To shed more light on the alleged different order of the dipole moment values for the spin–orbit components of the A^{2}Π state in YO compared to ScO and LaO, we performed additional 4c-EOM-EA-CCSD/TZ_{D} computations for the two latter molecules at the experimental equilibrium bond lengths^{104,105} of 1.6826 Å (ScO) and 1.8400 Å (LaO). These resulted in the following values: μ(A^{2}Π_{1/2}) = 4.543 D, μ(A^{2}Π_{3/2}) = 4.532 D (ScO), μ(A^{2}Π_{1/2}) = 3.011 D, μ(A^{2}Π_{3/2}) = 2.907 D (LaO), i.e., the ab initio predicted difference between the two spin–orbit components monotonically increases on passing in the series ScO → YO → LaO: 0.01 → 0.04 → 0.10 D, respectively. The experimental counterparts^{101,103} are: μ(A^{2}Π_{1/2}) = 4.43(2) D, μ(A^{2}Π_{3/2}) = 4.06(3) D (ScO), μ(A^{2}Π_{1/2}) = 2.44(2) D, μ(A^{2}Π_{3/2}) = 1.88(6) D (LaO). Since the 4c-EOM-EA-CCSD dipole moments are expected to be overestimated by at least 0.5 D, one can consider the theoretical results to be in reasonable agreement with experiment. In light of our results, the experimental dipole moments^{27} for the two Ω components of the A^{2}Π state of YO need to be revisited.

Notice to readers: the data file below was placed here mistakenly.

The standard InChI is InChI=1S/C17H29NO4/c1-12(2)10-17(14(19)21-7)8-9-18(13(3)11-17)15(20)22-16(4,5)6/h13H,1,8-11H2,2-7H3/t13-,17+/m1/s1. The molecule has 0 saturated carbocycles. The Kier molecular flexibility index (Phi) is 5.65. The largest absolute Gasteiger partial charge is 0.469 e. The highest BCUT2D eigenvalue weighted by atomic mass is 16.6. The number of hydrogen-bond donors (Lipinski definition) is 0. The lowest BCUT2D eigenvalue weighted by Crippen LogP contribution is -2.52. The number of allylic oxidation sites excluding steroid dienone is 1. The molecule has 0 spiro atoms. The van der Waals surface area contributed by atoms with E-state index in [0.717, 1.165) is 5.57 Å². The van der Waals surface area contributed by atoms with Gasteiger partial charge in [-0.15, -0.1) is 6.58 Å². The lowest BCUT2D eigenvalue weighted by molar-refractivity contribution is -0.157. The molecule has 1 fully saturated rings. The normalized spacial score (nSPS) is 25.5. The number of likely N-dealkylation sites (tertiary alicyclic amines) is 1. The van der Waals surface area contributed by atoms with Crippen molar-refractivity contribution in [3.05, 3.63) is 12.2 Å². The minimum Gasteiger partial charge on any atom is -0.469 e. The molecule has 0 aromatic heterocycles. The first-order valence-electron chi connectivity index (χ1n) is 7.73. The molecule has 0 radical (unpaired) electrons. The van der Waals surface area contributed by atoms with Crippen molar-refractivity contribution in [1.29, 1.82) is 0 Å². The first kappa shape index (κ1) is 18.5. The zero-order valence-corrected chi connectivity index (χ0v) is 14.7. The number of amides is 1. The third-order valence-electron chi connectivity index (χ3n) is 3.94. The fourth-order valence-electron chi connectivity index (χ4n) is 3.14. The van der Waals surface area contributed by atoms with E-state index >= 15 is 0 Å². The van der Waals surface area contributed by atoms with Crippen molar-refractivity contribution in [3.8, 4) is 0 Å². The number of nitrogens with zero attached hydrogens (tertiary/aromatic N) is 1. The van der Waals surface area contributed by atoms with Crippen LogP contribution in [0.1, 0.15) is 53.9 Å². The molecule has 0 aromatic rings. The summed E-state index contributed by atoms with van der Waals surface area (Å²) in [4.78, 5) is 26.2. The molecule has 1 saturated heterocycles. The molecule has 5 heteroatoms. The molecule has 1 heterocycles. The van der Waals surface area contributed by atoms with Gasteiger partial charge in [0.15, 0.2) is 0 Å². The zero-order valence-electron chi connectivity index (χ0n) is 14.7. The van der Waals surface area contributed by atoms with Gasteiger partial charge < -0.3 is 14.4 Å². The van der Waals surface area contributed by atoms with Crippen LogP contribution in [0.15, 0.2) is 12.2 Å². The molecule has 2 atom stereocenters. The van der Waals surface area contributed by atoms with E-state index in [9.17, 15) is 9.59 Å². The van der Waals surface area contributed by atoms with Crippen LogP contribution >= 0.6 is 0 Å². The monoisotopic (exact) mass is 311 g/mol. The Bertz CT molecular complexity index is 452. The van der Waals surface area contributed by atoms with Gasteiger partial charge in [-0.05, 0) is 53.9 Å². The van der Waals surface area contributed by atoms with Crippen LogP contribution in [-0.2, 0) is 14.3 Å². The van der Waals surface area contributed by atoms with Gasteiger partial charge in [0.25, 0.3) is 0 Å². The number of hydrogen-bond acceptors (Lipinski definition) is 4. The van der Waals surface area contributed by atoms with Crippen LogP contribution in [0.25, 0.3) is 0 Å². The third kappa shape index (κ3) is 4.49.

The MCPF dipole moments obtained by Langhoff and Bauschlicher,^{53} 3.976 D (X^{2}Σ^{+}), 7.493 D (A′^{2}Δ) and 3.244 D (A^{2}Π), are systematically smaller than our CCSD(T) (Table 4), MRCI, and EOM-EA-CCSD (Table 3) results.
The MRCI DMCs and TDMCs of YO are shown in Fig. 10. The EAMCs are shown in Fig. S2 of the ESI.† All these curves as well as the SOC ones (Fig. 9) exhibit irregular behaviour at bond lengths around r ∼ 2 Å due to strong changes in the A^{2}Π, B^{2}Σ^{+}, C^{2}Π and D^{2}Σ^{+} wave functions over the avoided crossing region.